Since the beginning of the program in 2014, the Boston Police Department has collected 601 guns that have been turned in through gun buybacks facilitated through the Piece for Peace program. So far in 2018, the BPD has confiscated over 645 illegal firearms and hopes that Boston city residents will take advantage of this one-day program to increase that total, and in turn, increase the safety of our city.

The following procedure must be followed in order to receive amnesty for possession of a gun and to receive a gift certificate. 

If the protocol is followed, the person dropping off the firearm will not be prosecuted for unlawful possession of that specific firearm. 

Amnesty - however - will not be promised or given for any other crime committed with that firearm or for any other crime committed while in possession of that firearm.


  •     Gun must be delivered unloaded.
  •     Gun must be put in a clear plastic bag, and put into another container (gym bag, backpack etc.).
  •     If depositing ammunition in addition to a gun, ammunition must be delivered in a separate bag.
  •     If transporting the gun by car, gun must be transported in the trunk of the vehicle.
  •     After the gun is screened by officers, and determined to be a working firearm, a gift card will be given.
  •     Rifles and shotguns will be accepted, however, no incentive will be issued or provided.

Source: Contact: Press Office, 617-635-4461

East Boston Playhouse to stage production of The Little Prince

Amelia Winer, left, and Joe Carr rehearse a scene from The Little Prince.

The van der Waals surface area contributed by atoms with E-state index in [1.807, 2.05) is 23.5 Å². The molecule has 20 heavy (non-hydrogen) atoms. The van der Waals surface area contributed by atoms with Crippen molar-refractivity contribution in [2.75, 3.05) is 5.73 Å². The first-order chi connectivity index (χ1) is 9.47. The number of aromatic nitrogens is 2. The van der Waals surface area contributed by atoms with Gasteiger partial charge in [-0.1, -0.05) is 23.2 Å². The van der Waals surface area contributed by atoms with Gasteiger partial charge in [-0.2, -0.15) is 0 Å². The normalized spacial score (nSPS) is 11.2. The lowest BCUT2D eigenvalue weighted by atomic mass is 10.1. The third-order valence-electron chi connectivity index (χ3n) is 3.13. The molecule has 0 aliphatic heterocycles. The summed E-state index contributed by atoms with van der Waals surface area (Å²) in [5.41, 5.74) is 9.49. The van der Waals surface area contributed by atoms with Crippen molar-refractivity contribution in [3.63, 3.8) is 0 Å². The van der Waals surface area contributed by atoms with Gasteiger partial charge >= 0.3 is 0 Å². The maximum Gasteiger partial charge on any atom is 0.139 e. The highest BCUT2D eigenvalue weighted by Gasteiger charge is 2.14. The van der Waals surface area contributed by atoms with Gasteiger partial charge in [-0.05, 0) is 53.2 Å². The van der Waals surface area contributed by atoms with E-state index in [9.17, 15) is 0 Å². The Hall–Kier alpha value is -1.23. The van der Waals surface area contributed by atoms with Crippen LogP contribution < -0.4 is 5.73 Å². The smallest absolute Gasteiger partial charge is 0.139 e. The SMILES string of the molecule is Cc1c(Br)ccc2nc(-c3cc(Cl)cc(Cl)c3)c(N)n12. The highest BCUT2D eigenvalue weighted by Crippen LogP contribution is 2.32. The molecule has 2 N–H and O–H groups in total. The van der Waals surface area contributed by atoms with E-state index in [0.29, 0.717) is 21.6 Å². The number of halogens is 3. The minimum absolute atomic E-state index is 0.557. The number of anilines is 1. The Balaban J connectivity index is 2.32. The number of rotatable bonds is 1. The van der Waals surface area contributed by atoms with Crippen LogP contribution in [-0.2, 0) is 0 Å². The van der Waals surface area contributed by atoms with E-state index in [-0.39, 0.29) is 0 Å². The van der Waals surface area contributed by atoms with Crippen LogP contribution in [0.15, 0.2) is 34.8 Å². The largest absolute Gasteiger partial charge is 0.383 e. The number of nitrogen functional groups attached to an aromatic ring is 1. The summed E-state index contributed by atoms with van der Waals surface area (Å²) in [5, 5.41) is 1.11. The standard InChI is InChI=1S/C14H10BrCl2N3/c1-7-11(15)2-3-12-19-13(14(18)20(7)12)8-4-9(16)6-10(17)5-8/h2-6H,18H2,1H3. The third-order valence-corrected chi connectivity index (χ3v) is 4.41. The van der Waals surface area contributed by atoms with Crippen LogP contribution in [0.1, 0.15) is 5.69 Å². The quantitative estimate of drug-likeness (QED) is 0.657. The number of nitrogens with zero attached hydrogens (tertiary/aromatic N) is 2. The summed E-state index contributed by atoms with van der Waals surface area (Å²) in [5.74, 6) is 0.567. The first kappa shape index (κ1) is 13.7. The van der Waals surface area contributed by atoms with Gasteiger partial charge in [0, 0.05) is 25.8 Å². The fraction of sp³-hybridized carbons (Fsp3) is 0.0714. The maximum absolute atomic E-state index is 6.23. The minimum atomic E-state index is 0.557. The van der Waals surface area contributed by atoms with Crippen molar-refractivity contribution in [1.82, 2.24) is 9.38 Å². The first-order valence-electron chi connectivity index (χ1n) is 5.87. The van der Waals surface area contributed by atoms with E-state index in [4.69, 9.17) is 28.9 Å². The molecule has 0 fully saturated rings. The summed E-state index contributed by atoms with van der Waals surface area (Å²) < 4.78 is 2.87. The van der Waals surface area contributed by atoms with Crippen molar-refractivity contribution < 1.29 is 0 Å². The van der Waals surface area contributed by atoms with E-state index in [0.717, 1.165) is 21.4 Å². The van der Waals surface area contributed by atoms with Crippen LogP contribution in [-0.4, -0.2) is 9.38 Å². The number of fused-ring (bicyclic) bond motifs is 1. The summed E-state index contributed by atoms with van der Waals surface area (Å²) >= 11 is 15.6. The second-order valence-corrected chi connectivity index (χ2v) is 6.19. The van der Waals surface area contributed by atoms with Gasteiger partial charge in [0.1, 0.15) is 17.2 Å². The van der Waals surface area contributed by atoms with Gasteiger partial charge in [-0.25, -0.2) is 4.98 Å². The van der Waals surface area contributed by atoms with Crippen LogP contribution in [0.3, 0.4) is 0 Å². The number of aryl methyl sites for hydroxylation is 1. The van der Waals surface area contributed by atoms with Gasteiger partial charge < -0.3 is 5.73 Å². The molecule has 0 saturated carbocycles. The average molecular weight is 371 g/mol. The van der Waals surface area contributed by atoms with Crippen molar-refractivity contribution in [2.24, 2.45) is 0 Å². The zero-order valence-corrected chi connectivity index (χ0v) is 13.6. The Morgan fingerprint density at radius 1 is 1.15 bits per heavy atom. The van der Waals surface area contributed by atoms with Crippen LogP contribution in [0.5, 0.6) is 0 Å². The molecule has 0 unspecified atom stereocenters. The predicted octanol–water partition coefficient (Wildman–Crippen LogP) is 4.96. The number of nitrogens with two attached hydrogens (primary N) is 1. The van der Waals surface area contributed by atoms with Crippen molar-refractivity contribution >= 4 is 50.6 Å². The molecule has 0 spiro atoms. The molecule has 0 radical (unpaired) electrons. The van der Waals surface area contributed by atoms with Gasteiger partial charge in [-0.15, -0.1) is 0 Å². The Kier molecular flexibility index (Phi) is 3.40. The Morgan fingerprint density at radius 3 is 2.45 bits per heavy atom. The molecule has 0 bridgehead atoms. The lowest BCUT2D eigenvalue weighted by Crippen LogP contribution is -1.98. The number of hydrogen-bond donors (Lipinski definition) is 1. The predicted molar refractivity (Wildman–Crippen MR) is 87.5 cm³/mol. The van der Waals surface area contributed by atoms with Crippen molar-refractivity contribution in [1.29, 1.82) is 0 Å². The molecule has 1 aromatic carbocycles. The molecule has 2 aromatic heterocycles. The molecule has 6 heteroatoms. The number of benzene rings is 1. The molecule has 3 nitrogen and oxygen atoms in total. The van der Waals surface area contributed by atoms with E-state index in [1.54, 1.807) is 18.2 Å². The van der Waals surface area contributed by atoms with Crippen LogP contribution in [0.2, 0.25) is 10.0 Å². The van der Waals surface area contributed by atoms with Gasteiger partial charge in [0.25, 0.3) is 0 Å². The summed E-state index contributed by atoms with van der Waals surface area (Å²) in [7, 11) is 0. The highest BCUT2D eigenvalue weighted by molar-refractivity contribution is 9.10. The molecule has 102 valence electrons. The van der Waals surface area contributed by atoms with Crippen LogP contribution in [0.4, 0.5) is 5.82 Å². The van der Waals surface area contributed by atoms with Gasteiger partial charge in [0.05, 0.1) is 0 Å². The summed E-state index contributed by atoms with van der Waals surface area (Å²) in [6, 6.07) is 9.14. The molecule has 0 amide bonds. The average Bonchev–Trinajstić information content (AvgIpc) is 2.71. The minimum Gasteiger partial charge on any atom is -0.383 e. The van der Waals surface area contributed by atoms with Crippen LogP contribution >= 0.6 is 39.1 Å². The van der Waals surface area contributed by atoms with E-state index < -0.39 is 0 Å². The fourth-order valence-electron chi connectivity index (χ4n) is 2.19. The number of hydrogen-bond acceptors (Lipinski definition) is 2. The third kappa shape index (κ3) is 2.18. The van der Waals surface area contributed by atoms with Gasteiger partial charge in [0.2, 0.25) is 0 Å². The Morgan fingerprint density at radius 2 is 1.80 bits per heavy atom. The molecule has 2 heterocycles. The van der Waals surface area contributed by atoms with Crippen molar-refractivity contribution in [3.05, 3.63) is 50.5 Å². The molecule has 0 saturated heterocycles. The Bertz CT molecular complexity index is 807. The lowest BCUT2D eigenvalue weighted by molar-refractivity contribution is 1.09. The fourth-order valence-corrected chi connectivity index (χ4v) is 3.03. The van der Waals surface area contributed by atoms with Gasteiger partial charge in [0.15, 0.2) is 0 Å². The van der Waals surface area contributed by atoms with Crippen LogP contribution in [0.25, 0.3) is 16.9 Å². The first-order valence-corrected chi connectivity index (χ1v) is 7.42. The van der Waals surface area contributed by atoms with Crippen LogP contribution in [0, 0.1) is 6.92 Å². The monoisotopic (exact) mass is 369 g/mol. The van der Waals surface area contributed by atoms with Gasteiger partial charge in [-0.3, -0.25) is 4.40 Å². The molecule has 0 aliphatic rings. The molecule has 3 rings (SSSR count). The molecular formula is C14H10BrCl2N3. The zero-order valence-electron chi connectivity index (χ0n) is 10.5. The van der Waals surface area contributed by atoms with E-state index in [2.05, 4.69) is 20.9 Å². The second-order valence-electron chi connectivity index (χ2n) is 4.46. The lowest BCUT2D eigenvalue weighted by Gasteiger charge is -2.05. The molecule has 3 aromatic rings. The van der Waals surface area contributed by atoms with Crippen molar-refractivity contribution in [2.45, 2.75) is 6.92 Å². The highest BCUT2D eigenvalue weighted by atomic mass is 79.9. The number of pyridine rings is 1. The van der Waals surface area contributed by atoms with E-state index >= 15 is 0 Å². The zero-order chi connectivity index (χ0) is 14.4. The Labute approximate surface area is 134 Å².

The East Boston Playhouse is proud to announce their latest production, The Little Prince by Rick Cummins and John Scoullar, based on the book by Antoine de Saint-Exupéry.

The Little Prince may have returned to his own tiny planet to tend his Rose and look after his Sheep, but for a short enchanted time he returns to us and comes alive on stage. 

This play tells the story of a world-weary and disenchanted Aviator whose sputtering plane strands him in the Sahara Desert and a mysterious, regal "little man" who appears and asks him to "Please, sir, draw me a sheep." 

During their two weeks together in the desert, the Little Prince tells the Aviator about his adventures through the galaxy, how he met the Lamplighter and the Businessman and the Geographer, and about his strained relationship with a very special flower on his own tiny planet. 

The Little Prince talks to everyone he meets: a garden of roses, the Snake and a Fox who wishes to be tamed. From each he gains a unique insight which he shares with the Aviator: "It is only with the heart that one can see rightly." "What is essential is invisible to the eye." At length, both the "little man" and the Aviator must go home—each with a new understanding of how to laugh, cry, and love again.  

With an ensemble cast of talented actors from East Boston and surrounding communities, The Little Prince will be presented at the Zumix, 260 Sumner Street, Friday, January 4, 2019 at 7PM, and Saturday, January 5, 2019 at 2PM and again at 7PM. 

Tickets may be purchased for $10 by visiting the East Boston Playhouse website at www.eastbostonplayhouse.com. A limited number of tickets will be available at the door the day of performance for $12. 

Tuesday, December 11, 2018

The Possible Project, Madison Park Technical Vocational High School and Boston Medical Center Launch Job Training and Educational Program for Students